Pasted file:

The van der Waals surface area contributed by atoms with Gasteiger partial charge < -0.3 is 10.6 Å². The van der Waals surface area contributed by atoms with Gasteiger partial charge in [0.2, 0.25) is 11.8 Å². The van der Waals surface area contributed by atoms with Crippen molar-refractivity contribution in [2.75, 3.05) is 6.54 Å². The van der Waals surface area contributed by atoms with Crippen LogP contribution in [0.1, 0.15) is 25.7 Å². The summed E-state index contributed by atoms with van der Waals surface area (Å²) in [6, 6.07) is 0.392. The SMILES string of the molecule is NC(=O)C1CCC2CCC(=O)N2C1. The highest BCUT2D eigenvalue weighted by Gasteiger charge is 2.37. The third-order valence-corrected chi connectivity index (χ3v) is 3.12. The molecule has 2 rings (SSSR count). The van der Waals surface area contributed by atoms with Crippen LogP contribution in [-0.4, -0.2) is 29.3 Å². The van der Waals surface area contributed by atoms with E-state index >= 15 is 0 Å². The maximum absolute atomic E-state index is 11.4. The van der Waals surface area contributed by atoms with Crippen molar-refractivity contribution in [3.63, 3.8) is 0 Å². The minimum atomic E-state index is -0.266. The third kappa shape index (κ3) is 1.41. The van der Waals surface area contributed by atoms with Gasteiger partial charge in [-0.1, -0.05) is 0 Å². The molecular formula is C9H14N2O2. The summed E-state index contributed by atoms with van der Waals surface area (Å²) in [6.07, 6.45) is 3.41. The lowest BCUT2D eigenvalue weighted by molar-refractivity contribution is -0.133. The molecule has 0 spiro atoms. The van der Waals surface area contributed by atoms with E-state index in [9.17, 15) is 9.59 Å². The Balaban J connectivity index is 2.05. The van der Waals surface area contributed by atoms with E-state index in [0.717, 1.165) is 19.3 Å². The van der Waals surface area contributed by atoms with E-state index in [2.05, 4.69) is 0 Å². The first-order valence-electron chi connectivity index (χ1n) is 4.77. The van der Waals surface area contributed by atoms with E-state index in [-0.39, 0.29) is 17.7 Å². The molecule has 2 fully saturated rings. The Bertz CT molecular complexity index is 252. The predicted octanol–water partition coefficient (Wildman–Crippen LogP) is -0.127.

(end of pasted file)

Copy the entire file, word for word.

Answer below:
The van der Waals surface area contributed by atoms with Gasteiger partial charge < -0.3 is 10.6 Å². The van der Waals surface area contributed by atoms with Gasteiger partial charge in [0.2, 0.25) is 11.8 Å². The van der Waals surface area contributed by atoms with Crippen molar-refractivity contribution in [2.75, 3.05) is 6.54 Å². The van der Waals surface area contributed by atoms with Crippen LogP contribution in [0.1, 0.15) is 25.7 Å². The summed E-state index contributed by atoms with van der Waals surface area (Å²) in [6, 6.07) is 0.392. The SMILES string of the molecule is NC(=O)C1CCC2CCC(=O)N2C1. The highest BCUT2D eigenvalue weighted by Gasteiger charge is 2.37. The third-order valence-corrected chi connectivity index (χ3v) is 3.12. The molecule has 2 rings (SSSR count). The van der Waals surface area contributed by atoms with Crippen LogP contribution in [-0.4, -0.2) is 29.3 Å². The van der Waals surface area contributed by atoms with E-state index >= 15 is 0 Å². The maximum absolute atomic E-state index is 11.4. The van der Waals surface area contributed by atoms with Crippen molar-refractivity contribution in [3.63, 3.8) is 0 Å². The minimum atomic E-state index is -0.266. The third kappa shape index (κ3) is 1.41. The van der Waals surface area contributed by atoms with Gasteiger partial charge in [-0.1, -0.05) is 0 Å². The molecular formula is C9H14N2O2. The summed E-state index contributed by atoms with van der Waals surface area (Å²) in [6.07, 6.45) is 3.41. The lowest BCUT2D eigenvalue weighted by molar-refractivity contribution is -0.133. The molecule has 0 spiro atoms. The van der Waals surface area contributed by atoms with E-state index in [9.17, 15) is 9.59 Å². The Balaban J connectivity index is 2.05. The van der Waals surface area contributed by atoms with E-state index in [0.717, 1.165) is 19.3 Å². The van der Waals surface area contributed by atoms with E-state index in [2.05, 4.69) is 0 Å². The first-order valence-electron chi connectivity index (χ1n) is 4.77. The van der Waals surface area contributed by atoms with E-state index in [-0.39, 0.29) is 17.7 Å². The molecule has 2 fully saturated rings. The Bertz CT molecular complexity index is 252. The predicted octanol–water partition coefficient (Wildman–Crippen LogP) is -0.127.